B. Rojo Negotiates Compensation Packages
Plaintiff negotiated with Deutsche Bank to assemble proposed compensation packages for the J.P. Morgan team.*fn4 Tr. 49: 8-18. The compensation packages included some combination of several components: base salary, a sign-on bonus, guaranteed annual incentive compensation, and an incentive compensation pool to be shared by the team. Rojo Dir. ¶15. Rojo was offered a managing director position, in which he would serve as Senior Relationship Manager and Global Market Head for the Southern Cone Region of South America.*fn5 Tr. 39:19-40:11. His salary was set at $250,000 per year, in addition to which his contract provided for a sign-on bonus of $600,000 and a guaranteed bonus of $1.75 million for each of his first two years at Deutsche Bank. Tr. 41:12-23. In addition, Deutsche Bank agreed to create a guaranteed incentive compensation pool to be shared by the J.P. Morgan team, known as the Finder's Pool, which would accrue according to a formula based on the assets that the team brought to Deutsche Bank. Rojo Dir. ¶ 15; Tr. 42:22-43:5. Although Deutsche Bank created compensation projections and break-even analyses based on the estimated assets, Rojo was never shown the projections, nor did he ask to see them.
C. The Cost of the Acquisition Did Not Appear on the Latin America P&L and Was Accounted for Centrally
During negotiations, Rojo told Padula that he was concerned about how Deutsche Bank would account for the cost of the acquisition, because of the size of the proposed J.P. Morgan compensation packages relative to the level of business in Deutsche Bank's Latin America Private Wealth Management business. Tr. 52:22-24. Specifically, Rojo expressed concern that the Latin America group would operate at a loss for several years after the acquisition of the J.P. Morgan team. Padula agreed that losses were likely in the early years. Tr. 54:17-19. Rojo asked Padula whether compensation for the team would come out of the operating expenses of the Latin American division. Rojo Dir. ¶ 15. Padula told Rojo that the cost of the acquisition would not appear on the Profit & Loss Report (P&L) for Deutsche Bank's Latin America Private Wealth Management group. Tr. 65:24-25. Indeed, as both parties acknowledge, there was never a P&L for Latin America that reflected the compensation that Deutsche Bank paid to the members of the J.P. Morgan team. Tr. 65:2-5; 143:1-3.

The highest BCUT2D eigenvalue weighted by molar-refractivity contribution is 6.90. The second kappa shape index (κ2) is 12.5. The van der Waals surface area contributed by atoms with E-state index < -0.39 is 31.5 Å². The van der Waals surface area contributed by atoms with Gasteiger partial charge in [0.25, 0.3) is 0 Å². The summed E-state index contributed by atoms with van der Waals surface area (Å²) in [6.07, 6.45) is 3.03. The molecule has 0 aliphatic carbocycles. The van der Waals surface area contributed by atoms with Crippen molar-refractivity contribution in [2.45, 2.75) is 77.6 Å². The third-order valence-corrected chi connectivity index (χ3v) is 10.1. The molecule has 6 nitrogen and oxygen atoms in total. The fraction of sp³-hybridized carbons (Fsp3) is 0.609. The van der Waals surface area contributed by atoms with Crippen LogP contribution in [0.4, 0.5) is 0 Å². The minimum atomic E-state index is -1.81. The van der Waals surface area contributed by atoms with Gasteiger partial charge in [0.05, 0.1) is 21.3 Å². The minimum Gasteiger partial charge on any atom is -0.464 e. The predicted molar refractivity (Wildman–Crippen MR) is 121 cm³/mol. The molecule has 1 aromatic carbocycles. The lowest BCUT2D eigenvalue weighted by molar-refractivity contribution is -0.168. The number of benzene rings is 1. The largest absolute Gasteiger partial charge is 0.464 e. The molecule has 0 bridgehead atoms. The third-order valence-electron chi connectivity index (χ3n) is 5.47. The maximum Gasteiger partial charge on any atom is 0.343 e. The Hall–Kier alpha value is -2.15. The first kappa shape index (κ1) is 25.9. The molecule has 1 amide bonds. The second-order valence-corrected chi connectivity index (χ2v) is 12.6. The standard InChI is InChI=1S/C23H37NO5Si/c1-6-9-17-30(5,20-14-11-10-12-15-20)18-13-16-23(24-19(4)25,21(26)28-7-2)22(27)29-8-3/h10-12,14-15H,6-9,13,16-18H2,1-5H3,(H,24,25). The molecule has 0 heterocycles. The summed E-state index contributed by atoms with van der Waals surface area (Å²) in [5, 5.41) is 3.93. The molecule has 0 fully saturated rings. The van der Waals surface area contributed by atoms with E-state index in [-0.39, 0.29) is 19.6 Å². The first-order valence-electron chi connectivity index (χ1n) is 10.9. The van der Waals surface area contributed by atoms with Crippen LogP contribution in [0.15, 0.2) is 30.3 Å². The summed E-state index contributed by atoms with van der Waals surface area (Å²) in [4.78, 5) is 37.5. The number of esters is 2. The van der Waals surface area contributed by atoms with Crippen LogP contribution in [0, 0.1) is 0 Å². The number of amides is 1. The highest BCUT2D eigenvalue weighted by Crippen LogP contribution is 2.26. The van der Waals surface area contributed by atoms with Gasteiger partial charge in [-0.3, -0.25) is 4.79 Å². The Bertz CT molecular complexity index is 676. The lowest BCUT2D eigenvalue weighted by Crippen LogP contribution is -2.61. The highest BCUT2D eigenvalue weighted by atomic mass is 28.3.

Padula also assured Rojo that the acquisition of the J.P. Morgan team would be financed centrally, because Deutsche Bank's decision to hire Rojo and his colleagues was part of a long-term strategy. Tr. 55:17-19. The deal required final approval by the Vorstand, the Board of Directors that leads Deutsche from its central office in Frankfurt. Tr. 137:5-12. Padula told Rojo that the Bank was aware that it would take time for the deal to become profitable. Tr. 56:1-6. Although Rojo sought assurances that the cost of the acquisition would not appear on the Latin America P&L, he did not ask Padula for details about how Deutsche Bank planned to account for acquisition. Tr. 69:22-24. Padula assured Rojo that the cost of the acquisition would not immediately affect the balance sheet of the Latin America region (Tr. 144:2-5), but cautioned Rojo that he was not familiar with the way in which Deutsche Bank would account for bonuses paid to the J.P. Morgan group. During negotiations of the compensation packages, Rojo did not press for any further information or accounting. Tr. 69:22-24.
Ultimately, when it came time to pay bonuses, the revenue stream of the Latin America region was not sufficient to cover the bonus payments guaranteed to the J.P. Morgan team. Von Maltzan Decl. ¶ 27. Consequently, Deutsche Bank's central management subsidized bonuses for the Latin America region using revenues from other international regions. Tr. 222:10-14. When the Bank's central office in Frankfurt reviewed the P&Ls for the Private Wealth Management business on a worldwide basis, the P&L for each region was shown without the cost of bonuses. Tr. 240:11-18. The worldwide bonus accrual for the wealth management business was reflected in a separate ...